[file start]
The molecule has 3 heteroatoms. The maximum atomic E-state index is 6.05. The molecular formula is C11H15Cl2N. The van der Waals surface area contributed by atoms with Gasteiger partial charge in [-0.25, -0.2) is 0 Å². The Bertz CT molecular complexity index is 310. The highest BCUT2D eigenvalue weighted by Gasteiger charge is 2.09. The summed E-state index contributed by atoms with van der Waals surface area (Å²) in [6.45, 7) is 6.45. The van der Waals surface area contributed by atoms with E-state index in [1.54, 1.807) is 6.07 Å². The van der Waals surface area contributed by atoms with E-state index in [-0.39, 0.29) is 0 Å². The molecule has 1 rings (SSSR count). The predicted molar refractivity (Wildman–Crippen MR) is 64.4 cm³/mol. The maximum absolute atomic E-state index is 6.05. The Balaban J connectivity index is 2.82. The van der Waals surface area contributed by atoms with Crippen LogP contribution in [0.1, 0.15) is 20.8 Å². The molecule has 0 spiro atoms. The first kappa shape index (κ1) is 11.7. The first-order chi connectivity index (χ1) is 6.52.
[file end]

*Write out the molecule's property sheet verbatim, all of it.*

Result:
The molecule has 3 heteroatoms. The maximum atomic E-state index is 6.05. The molecular formula is C11H15Cl2N. The van der Waals surface area contributed by atoms with Gasteiger partial charge in [-0.25, -0.2) is 0 Å². The Bertz CT molecular complexity index is 310. The highest BCUT2D eigenvalue weighted by Gasteiger charge is 2.09. The summed E-state index contributed by atoms with van der Waals surface area (Å²) in [6.45, 7) is 6.45. The van der Waals surface area contributed by atoms with E-state index in [1.54, 1.807) is 6.07 Å². The van der Waals surface area contributed by atoms with E-state index in [-0.39, 0.29) is 0 Å². The molecule has 1 rings (SSSR count). The predicted molar refractivity (Wildman–Crippen MR) is 64.4 cm³/mol. The maximum absolute atomic E-state index is 6.05. The Balaban J connectivity index is 2.82. The van der Waals surface area contributed by atoms with Crippen LogP contribution in [0.1, 0.15) is 20.8 Å². The molecule has 0 spiro atoms. The first kappa shape index (κ1) is 11.7. The first-order chi connectivity index (χ1) is 6.52.